En Español

Sirron Norris submitted this letter and we have posted it without editing. A story on the mural dispute can be read here.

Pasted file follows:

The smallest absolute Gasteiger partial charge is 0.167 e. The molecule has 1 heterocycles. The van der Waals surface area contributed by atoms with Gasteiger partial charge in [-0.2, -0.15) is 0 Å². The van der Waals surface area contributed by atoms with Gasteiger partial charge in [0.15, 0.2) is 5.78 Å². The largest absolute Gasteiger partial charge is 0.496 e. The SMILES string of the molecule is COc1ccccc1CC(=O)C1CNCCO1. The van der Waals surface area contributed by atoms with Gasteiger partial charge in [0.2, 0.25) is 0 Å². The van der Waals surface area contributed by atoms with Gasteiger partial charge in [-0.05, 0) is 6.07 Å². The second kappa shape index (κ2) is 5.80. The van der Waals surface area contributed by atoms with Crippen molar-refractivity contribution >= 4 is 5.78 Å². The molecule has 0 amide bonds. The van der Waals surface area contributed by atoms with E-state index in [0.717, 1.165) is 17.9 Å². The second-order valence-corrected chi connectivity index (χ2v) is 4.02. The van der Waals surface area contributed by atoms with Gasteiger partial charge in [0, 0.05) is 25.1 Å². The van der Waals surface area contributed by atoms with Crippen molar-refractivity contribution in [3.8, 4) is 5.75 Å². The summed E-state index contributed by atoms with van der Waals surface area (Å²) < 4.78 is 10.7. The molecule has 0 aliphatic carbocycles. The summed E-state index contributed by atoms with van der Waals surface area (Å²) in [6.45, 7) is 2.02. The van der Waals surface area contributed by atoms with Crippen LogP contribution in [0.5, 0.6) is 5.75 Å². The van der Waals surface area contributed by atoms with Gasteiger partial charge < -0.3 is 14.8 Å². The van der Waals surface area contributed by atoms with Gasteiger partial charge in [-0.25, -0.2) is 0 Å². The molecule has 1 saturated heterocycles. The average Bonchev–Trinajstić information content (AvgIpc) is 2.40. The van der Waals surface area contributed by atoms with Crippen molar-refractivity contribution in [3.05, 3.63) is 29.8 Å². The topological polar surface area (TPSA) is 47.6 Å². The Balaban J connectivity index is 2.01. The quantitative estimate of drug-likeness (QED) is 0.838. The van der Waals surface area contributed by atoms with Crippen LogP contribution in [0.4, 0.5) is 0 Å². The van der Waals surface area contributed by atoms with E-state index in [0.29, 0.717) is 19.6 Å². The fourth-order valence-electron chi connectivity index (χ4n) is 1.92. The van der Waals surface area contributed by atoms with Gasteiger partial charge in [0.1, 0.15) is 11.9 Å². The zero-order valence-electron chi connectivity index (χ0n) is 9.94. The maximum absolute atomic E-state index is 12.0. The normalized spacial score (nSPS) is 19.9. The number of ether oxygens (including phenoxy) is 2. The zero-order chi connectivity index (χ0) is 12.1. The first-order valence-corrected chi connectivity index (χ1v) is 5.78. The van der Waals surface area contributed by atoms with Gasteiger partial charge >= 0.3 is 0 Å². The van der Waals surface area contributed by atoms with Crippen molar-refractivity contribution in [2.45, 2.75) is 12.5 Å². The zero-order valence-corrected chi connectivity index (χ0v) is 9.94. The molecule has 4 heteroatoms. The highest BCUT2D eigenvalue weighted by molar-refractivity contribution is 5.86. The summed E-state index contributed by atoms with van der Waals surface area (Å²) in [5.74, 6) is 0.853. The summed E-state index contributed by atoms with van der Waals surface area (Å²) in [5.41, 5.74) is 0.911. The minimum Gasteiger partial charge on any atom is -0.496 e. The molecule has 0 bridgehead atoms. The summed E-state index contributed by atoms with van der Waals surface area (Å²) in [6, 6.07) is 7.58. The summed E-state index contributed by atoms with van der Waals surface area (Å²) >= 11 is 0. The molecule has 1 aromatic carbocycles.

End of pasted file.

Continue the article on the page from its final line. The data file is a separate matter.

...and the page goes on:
Several weeks ago, I was approached by the owners of Revolution Café to paint a mural over a pre-existing one on Bartlett & 22nd in the Mission.  The concept was to create a community mural whereby anyone from the neighborhood could participate and collaboratively paint the mural at the upcoming “Mission Community Market” event.  The event organizers and several business owners asked me to donate my time.  Several volunteer art interns and I began the new community mural a week ago.  This is where I made a horrific mistake.  I assumed that the owners had informed the artists who had painted the pre-existing mural.  Also, I did not take the time to look into any historic value of the pre-existing mural.  My mistake became painfully clear once the art interns were verbally attacked and subsequent blogs posts from the community, venting their dismay with the change.  Over night, the mural was then tagged with the hurtful words, “No Culture Vulture,” directed at me as an artist.